“What else could a Turkey buy?” and related observations on opportunity cost

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“What else could a turkey buy?”  If you are talking whole one for Thanksgiving, you could get 35 cans of cranberry sauce instead; or maybe even four pies.  But if you’re talking Florida’s state budget and the annual Florida TaxWatch Turkey Watch list, them turkeys can buy a lot more.

In the just-released report, the nonprofit watchdog presents an opportunity cost approach, placing in context the $120 million in Turkeys it identified within the 2014 budget.

According to a previous TaxWatch report, “one of the best arguments for stopping Turkeys is the many essential state services to which the funds spent on budget Turkeys could otherwise have been appropriated.”

For example, TaxWatch cites that with further legislative action these funds could have increased the number of students receiving Tax Credit Scholarships, provided a one percent reduction in the Community Services Tax or a reduction of one-third of one percent in the Corporate Income Tax rate.

I’m reminded of the Shel Silverstein poem, “Smart“, in which a son is given a dollar and trades it “up” for five pennies — because five is more than one.  Because without accounting for project “merit” (which TaxWatch purposefully does not do) or expected returns on project investments, there really is no apple-to-apple (or if you will, turkey-to-turkey) comparisons that can be easily made.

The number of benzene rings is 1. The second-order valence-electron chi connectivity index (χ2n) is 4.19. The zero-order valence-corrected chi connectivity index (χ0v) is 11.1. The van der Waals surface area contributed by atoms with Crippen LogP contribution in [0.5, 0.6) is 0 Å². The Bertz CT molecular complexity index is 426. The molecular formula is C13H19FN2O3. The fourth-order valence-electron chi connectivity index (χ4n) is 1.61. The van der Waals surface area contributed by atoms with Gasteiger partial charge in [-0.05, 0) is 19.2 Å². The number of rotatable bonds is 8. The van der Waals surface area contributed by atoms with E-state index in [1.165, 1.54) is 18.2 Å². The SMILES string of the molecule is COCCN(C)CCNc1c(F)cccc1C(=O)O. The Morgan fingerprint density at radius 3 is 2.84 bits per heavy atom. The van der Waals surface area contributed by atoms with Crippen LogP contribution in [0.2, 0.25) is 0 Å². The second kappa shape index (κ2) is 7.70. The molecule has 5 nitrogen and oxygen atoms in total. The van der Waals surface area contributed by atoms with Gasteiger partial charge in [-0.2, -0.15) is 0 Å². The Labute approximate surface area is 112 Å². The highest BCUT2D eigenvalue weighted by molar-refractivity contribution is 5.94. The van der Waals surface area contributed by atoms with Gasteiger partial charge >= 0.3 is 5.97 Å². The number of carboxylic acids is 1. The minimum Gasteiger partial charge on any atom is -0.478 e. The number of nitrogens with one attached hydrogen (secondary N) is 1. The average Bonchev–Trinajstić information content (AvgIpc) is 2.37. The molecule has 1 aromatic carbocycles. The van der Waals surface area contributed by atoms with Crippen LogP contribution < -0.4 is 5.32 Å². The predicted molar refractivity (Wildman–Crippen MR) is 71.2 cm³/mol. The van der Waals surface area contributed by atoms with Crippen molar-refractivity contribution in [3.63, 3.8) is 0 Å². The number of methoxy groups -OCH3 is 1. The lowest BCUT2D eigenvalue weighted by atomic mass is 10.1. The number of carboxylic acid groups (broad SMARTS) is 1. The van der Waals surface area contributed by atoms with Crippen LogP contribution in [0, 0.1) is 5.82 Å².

Nevertheless there are two TaxWatch trades that seem particularly compelling:

First, it crunches the numbers to find that the $120 million spent on Turkeys could have gone to reducing the Home and Community Based Services Waitlist, providing services for 4,107 more individuals with developmental disabilities who are currently on a Waiver Waitlist through the Agency for Persons with Disabilities.

Or, that $120 million could have provided a $1,048 raise for each of the state’s 114,481 state employees.

Or, hey, with that $120 million, the Legislature could instead serve a full-course Turkey dinner to … oh, just … exactly half the state. Just saying.

Peter Schorsch is the President of Extensive Enterprises and is the publisher of some of Florida’s most influential new media websites, including SaintPetersBlog.com, FloridaPolitics.com, ContextFlorida.com, and Sunburn, the morning read of what’s hot in Florida politics. SaintPetersBlog has for three years running been ranked by the Washington Post as the best state-based blog in Florida. In addition to his publishing efforts, Peter is a political consultant to several of the state’s largest governmental affairs and public relations firms. Peter lives in St. Petersburg with his wife, Michelle, and their daughter, Ella.